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Tipping tour guides sparks debate
By Qin Jize (China Daily)
Updated: 2004-08-21 07:41

To tip or not to tip? Well, it's not a straightforward question in China, where tipping is basically non-existent.

That is why Guangdong China Travel Service sparked a public debate when it introduced a tipping system in its domestic package tours on Monday.

Wang Jian, a senior manager with the company, defended the decision, insisting that it "is the result of today's competitive market.

"It is a way to increase tour guides' incomes when the company's profits are low."

Holidaymakers are being encouraged to tip the tour guide 20 yuan (US$2.4) per day if they are satisfied with the service.

"It is on a totally voluntary basis," Wang emphasized.

"The guest is always free to tip and decide how much to give," he added.

A regulation issued by National Tourism Administration in 1990 said asking for tips is prohibited, according to Wang.

But if the guest is willing to offer a tip to show their appreciation for excellent service, it should be another story, Wang said.

"Tipping is, of course, always appreciated," said Li, a tour guide in East China's Fujian Province. "Frankly speaking, we receive tips from foreign guests, but there are very few from domestic tourists."

Li explained that her income is paid in three ways - the basic salary from the travel service, a subsidy for guiding tourist groups and commission souvenirs from shops she takes her tourist groups to.

In pursuit of excellent service, Wang Jian said, proper tipping is acceptable because it can stop the phenomenon of unnecessary shopping.

"I will be very glad to offer generous tips to my tour guide if he can meet my real need and wishes rather than taking me to numerous shops which I really hate to go to," said Yin Yu, 25, an employee of China International Trust and Investment Corporation Group.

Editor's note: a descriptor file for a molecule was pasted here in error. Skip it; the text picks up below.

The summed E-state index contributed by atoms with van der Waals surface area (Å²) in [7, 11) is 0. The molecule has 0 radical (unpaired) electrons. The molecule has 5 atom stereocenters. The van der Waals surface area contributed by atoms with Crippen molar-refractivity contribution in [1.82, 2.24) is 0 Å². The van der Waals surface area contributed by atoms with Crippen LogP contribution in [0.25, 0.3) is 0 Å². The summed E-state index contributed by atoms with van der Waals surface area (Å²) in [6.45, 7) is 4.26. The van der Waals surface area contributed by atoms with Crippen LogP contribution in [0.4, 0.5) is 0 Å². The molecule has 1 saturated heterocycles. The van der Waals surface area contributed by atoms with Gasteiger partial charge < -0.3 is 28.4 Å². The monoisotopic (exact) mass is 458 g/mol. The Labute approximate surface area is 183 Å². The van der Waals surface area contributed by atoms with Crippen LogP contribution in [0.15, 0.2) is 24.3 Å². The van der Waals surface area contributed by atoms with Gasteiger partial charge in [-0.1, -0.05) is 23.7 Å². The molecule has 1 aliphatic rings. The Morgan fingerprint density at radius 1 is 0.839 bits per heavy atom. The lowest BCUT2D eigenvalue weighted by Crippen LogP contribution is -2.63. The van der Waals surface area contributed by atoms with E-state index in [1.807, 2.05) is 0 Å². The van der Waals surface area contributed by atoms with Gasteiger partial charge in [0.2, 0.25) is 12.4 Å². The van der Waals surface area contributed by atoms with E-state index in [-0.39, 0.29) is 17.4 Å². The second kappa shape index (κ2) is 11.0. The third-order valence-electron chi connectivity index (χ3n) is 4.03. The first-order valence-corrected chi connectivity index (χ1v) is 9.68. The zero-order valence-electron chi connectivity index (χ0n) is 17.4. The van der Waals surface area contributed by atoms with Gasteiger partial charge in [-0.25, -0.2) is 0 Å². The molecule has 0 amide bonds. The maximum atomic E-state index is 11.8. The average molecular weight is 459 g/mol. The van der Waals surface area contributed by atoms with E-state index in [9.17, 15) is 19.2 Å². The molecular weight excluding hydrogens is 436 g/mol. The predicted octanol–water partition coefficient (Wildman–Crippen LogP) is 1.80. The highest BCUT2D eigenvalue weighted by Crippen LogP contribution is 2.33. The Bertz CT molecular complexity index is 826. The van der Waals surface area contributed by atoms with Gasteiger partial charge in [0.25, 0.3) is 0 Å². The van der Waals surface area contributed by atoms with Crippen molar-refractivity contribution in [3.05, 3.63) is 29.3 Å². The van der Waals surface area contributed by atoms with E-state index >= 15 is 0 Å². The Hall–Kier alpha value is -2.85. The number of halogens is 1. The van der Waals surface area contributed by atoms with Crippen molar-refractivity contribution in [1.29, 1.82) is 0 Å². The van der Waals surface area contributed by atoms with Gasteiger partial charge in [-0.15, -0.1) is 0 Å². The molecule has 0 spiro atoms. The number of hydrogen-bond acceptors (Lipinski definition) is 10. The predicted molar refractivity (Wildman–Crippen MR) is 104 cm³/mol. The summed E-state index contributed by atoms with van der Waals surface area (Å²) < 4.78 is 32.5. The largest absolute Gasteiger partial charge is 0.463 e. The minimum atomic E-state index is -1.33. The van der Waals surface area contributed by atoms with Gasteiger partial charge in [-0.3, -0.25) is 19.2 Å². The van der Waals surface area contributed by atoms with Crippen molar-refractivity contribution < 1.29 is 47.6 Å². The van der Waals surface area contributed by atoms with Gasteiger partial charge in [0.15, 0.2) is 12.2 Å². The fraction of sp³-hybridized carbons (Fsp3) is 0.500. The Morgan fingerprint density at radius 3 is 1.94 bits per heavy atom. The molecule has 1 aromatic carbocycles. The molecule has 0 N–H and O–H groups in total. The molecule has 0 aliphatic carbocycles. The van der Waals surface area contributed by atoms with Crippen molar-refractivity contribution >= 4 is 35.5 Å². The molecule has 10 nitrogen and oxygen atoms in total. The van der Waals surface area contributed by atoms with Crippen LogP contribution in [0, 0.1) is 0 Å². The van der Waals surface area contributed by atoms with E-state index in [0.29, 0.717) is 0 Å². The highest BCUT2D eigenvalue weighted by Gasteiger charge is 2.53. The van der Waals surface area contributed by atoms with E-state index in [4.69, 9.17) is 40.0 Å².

She said it is worth tipping slightly over the odds as this establishes loyalty and means that the service staff, being pleased by the tip, will put more effort and care into their work.

But Yin Ping, a media worker in Beijing said she has no habit of tipping. She said there is no such tradition in China and the tour guide is responsible to offer good quality anyway, rather than having to be encouraged by tips.

But Wan Yiwei, manager of the Capital Travel Service affiliated with China Travel Service in Beijing, begged to differ.

He said that the introduction of a tipping system "is a practical and progressive action."

There is no specific regulation in China about accepting tips and his agency has no planning to take such action at this point, he said. "There are still some problems, such as how the tips will be taxed," he added.

"I always tip my Chinese tour guide when I travel around China," said Walter Chang, 62, an accountant from Hawaii.

"It is not only because of their satisfactory service but also because this is etiquette," Chang said.

An online survey conducted by Sohu.com and the Beijing Morning Post showed that by Friday's 57.88 per cent of respondents disagreed with tipping, but about half of those surveyed believe that tipping will improve the quality of the service.

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